UN unveils first draft agreement ahead of climate talks
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The agreement on global action against climate change, due to be signed in Paris in two months time at the COP21, has reached an important stage. It was made public and presented to governments on Monday.
The first comprehensive draft of the agreement contains the basis for negotiation of the draft Paris climate package.
In addition to the agreement, the package contains a draft of the decision that will implement the agreement in 2020 and a draft on a pre-2020 ambition.
The different bodies of the United Nations Framework Convention on Climate Change (UNFCCC)* bodies are working hard to ensure that an international accord is signed in December.
But they have their work cut out. Several sticking points remain: for example, financing for poorer countries to help them adapt to climate change, or questions of responsability for historic emissions of greenhouse gases such as carbon dioxide or methane.
These have been proven scientifically to result from human activity and to cause an increase in temperature over the planet.
The pre-amble of the draft agreement presented sounds reassuring. For instance, it expressly recognises an intrinsic relationship between climate change, poverty eradication and sustainable development. It also takes into account the particular vulnerabilities and specific needs of parties, especially the least-developed countries.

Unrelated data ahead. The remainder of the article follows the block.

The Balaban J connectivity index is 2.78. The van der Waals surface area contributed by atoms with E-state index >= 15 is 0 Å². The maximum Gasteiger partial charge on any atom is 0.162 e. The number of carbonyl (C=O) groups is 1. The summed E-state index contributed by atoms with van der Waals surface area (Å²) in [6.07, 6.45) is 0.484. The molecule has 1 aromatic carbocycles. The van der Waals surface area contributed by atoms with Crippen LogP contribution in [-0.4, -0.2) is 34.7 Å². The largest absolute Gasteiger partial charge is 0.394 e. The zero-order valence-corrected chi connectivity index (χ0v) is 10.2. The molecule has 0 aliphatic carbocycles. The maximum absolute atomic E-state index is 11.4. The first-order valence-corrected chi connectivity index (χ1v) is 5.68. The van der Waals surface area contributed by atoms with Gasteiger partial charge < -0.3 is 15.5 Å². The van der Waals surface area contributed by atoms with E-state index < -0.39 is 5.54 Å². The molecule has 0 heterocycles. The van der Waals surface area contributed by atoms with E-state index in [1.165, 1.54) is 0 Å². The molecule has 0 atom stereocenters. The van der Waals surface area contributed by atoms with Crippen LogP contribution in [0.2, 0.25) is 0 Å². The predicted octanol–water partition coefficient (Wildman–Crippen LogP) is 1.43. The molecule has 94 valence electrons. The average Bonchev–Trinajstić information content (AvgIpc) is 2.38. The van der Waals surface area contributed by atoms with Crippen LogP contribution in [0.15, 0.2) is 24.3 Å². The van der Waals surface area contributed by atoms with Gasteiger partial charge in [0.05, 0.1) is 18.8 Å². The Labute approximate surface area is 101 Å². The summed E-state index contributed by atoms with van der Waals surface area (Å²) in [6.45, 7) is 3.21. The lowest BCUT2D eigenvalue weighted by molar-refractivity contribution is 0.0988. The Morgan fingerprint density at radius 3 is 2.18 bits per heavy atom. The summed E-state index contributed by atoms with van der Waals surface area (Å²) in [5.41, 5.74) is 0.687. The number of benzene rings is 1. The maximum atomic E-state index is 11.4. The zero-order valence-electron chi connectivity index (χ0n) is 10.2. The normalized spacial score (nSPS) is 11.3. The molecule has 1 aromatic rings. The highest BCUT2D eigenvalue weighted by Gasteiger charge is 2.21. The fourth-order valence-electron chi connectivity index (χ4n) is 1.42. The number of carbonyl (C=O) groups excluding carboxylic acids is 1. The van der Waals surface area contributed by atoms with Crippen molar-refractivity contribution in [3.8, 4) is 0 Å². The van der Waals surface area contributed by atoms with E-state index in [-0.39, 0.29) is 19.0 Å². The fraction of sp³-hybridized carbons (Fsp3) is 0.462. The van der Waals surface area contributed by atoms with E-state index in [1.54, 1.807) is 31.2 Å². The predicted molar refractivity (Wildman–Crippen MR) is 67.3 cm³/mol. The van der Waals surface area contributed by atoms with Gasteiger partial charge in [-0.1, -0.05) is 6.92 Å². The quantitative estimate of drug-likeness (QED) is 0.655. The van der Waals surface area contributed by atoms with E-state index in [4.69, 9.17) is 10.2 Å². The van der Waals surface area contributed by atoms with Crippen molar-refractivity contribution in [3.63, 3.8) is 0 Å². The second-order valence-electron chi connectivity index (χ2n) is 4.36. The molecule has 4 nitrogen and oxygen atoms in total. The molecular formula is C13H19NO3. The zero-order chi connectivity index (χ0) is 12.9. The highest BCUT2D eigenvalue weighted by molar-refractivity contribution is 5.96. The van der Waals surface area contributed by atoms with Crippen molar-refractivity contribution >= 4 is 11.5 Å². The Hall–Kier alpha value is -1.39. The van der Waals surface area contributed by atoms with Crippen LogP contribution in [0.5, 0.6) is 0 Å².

In terms of raising public awareness, where efforts currently are vast and varied, and to counter attempts at denying that the climate is changing and having devastating effects, the pre-amble states that parties' actions to respond to the urgent threat of climate change "will be based" on the best scientific knowledge available.
Getting down to details, within the 26 Articles of the draft agreement, disagreements could still arise over time-scales or the more or less binding nature of any committments to the agreement.
From the ten-page draft decision document seen Monday, the issues of mitigation - action which limits the magnitude or rate of climate change - and capacity-building for less well-off or less well-equipped countries will, may or could require negotiation.
Momentum is building as the COP21 approaches. By the beginning of October, 146 countries, representing almost 87 percent of global greenhouse gas emissions, had submitted their intended national climate action plans to the UN.
Of the member countries of the UNFCCC, all of the industrialised countries have handed in their proposals, along with 104 developing countries, which together represent about 70 percent of developing member-countries.
*196 parties are signed up to the UNFCC, the guardian of the Kyoto Protocol signed in 1997 and of those which have followed.